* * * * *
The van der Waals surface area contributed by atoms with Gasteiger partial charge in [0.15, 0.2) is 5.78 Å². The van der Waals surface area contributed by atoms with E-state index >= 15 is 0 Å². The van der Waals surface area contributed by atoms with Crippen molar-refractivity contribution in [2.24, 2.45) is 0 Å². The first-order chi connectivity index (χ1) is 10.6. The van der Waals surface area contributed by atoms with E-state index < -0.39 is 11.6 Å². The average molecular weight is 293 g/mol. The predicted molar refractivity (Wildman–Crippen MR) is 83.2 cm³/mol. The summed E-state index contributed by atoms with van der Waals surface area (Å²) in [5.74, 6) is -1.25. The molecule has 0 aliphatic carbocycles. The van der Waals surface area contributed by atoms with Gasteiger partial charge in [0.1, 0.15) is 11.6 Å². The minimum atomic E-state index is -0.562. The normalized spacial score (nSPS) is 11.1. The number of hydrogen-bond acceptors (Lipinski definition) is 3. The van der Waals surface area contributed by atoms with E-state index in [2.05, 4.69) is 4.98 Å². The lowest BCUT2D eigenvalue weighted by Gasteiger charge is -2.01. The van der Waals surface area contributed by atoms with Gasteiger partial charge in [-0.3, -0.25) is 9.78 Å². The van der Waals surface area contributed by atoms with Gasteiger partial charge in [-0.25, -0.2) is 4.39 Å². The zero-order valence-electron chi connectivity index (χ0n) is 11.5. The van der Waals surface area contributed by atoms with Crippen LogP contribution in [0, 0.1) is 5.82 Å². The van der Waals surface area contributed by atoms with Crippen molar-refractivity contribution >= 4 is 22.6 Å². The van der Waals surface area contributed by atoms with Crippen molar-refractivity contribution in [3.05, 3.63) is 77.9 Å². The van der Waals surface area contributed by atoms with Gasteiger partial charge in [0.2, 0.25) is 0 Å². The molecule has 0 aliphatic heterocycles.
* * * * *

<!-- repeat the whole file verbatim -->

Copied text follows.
The van der Waals surface area contributed by atoms with Gasteiger partial charge in [0.15, 0.2) is 5.78 Å². The van der Waals surface area contributed by atoms with E-state index >= 15 is 0 Å². The van der Waals surface area contributed by atoms with Crippen molar-refractivity contribution in [2.24, 2.45) is 0 Å². The first-order chi connectivity index (χ1) is 10.6. The van der Waals surface area contributed by atoms with E-state index < -0.39 is 11.6 Å². The average molecular weight is 293 g/mol. The predicted molar refractivity (Wildman–Crippen MR) is 83.2 cm³/mol. The summed E-state index contributed by atoms with van der Waals surface area (Å²) in [5.74, 6) is -1.25. The molecule has 0 aliphatic carbocycles. The van der Waals surface area contributed by atoms with Gasteiger partial charge in [0.1, 0.15) is 11.6 Å². The minimum atomic E-state index is -0.562. The normalized spacial score (nSPS) is 11.1. The number of hydrogen-bond acceptors (Lipinski definition) is 3. The van der Waals surface area contributed by atoms with E-state index in [2.05, 4.69) is 4.98 Å². The lowest BCUT2D eigenvalue weighted by Gasteiger charge is -2.01. The van der Waals surface area contributed by atoms with Gasteiger partial charge in [-0.3, -0.25) is 9.78 Å². The van der Waals surface area contributed by atoms with Gasteiger partial charge in [-0.25, -0.2) is 4.39 Å². The zero-order valence-electron chi connectivity index (χ0n) is 11.5. The van der Waals surface area contributed by atoms with Crippen LogP contribution in [0, 0.1) is 5.82 Å². The van der Waals surface area contributed by atoms with Crippen molar-refractivity contribution >= 4 is 22.6 Å². The van der Waals surface area contributed by atoms with Crippen molar-refractivity contribution in [3.05, 3.63) is 77.9 Å². The van der Waals surface area contributed by atoms with Gasteiger partial charge in [0.2, 0.25) is 0 Å². The molecule has 0 aliphatic heterocycles.